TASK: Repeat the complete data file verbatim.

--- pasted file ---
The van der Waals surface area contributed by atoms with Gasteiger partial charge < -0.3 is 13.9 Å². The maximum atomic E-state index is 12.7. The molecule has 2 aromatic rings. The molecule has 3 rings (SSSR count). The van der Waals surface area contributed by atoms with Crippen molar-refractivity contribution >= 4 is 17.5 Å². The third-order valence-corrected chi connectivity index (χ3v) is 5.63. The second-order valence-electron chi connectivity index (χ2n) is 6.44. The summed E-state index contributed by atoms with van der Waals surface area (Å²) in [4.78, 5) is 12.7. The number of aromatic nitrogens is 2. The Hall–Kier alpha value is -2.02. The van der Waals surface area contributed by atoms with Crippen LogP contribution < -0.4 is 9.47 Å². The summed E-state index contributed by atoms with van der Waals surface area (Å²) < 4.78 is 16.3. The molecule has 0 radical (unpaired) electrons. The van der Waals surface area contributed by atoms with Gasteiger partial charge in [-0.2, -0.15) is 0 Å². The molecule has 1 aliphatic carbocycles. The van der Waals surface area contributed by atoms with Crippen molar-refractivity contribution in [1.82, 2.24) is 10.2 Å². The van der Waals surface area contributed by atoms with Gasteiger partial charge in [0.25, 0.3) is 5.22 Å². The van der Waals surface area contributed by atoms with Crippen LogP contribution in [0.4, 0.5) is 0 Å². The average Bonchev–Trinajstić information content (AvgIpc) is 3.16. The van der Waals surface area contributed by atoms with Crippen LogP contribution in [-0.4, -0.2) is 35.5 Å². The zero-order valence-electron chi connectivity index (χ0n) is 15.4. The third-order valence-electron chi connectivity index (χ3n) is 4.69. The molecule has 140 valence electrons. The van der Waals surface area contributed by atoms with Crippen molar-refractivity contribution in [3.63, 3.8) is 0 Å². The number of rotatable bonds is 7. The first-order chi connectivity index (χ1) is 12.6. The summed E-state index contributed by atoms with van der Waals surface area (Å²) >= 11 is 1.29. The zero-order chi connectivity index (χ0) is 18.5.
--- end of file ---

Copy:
The van der Waals surface area contributed by atoms with Gasteiger partial charge < -0.3 is 13.9 Å². The maximum atomic E-state index is 12.7. The molecule has 2 aromatic rings. The molecule has 3 rings (SSSR count). The van der Waals surface area contributed by atoms with Crippen molar-refractivity contribution >= 4 is 17.5 Å². The third-order valence-corrected chi connectivity index (χ3v) is 5.63. The second-order valence-electron chi connectivity index (χ2n) is 6.44. The summed E-state index contributed by atoms with van der Waals surface area (Å²) in [4.78, 5) is 12.7. The number of aromatic nitrogens is 2. The Hall–Kier alpha value is -2.02. The van der Waals surface area contributed by atoms with Crippen LogP contribution < -0.4 is 9.47 Å². The summed E-state index contributed by atoms with van der Waals surface area (Å²) < 4.78 is 16.3. The molecule has 0 radical (unpaired) electrons. The van der Waals surface area contributed by atoms with Gasteiger partial charge in [-0.2, -0.15) is 0 Å². The molecule has 1 aliphatic carbocycles. The van der Waals surface area contributed by atoms with Crippen molar-refractivity contribution in [1.82, 2.24) is 10.2 Å². The van der Waals surface area contributed by atoms with Gasteiger partial charge in [0.25, 0.3) is 5.22 Å². The van der Waals surface area contributed by atoms with Crippen LogP contribution in [0.4, 0.5) is 0 Å². The average Bonchev–Trinajstić information content (AvgIpc) is 3.16. The van der Waals surface area contributed by atoms with Crippen LogP contribution in [-0.4, -0.2) is 35.5 Å². The zero-order valence-electron chi connectivity index (χ0n) is 15.4. The third-order valence-electron chi connectivity index (χ3n) is 4.69. The molecule has 140 valence electrons. The van der Waals surface area contributed by atoms with Crippen molar-refractivity contribution in [3.63, 3.8) is 0 Å². The number of rotatable bonds is 7. The first-order chi connectivity index (χ1) is 12.6. The summed E-state index contributed by atoms with van der Waals surface area (Å²) >= 11 is 1.29. The zero-order chi connectivity index (χ0) is 18.5.